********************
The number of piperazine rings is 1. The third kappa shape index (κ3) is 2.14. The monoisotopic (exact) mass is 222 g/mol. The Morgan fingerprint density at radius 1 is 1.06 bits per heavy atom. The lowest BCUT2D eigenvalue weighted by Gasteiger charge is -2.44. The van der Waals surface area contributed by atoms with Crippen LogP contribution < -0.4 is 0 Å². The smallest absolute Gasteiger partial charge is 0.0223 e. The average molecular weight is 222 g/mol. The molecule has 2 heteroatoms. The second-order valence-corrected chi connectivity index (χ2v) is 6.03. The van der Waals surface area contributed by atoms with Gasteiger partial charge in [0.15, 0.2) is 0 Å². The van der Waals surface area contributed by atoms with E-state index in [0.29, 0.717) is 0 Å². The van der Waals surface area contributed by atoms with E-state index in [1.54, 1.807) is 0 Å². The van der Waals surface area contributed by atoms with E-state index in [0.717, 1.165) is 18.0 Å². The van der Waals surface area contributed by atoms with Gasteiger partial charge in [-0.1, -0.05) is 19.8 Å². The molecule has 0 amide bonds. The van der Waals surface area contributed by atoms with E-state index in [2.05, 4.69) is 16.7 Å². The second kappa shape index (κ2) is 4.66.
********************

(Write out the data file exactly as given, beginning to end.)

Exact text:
The number of piperazine rings is 1. The third kappa shape index (κ3) is 2.14. The monoisotopic (exact) mass is 222 g/mol. The Morgan fingerprint density at radius 1 is 1.06 bits per heavy atom. The lowest BCUT2D eigenvalue weighted by Gasteiger charge is -2.44. The van der Waals surface area contributed by atoms with Crippen LogP contribution < -0.4 is 0 Å². The smallest absolute Gasteiger partial charge is 0.0223 e. The average molecular weight is 222 g/mol. The molecule has 2 heteroatoms. The second-order valence-corrected chi connectivity index (χ2v) is 6.03. The van der Waals surface area contributed by atoms with Gasteiger partial charge in [0.15, 0.2) is 0 Å². The van der Waals surface area contributed by atoms with E-state index in [0.29, 0.717) is 0 Å². The van der Waals surface area contributed by atoms with E-state index in [1.54, 1.807) is 0 Å². The van der Waals surface area contributed by atoms with E-state index in [0.717, 1.165) is 18.0 Å². The van der Waals surface area contributed by atoms with Gasteiger partial charge in [-0.1, -0.05) is 19.8 Å². The molecule has 0 amide bonds. The van der Waals surface area contributed by atoms with E-state index in [2.05, 4.69) is 16.7 Å². The second kappa shape index (κ2) is 4.66.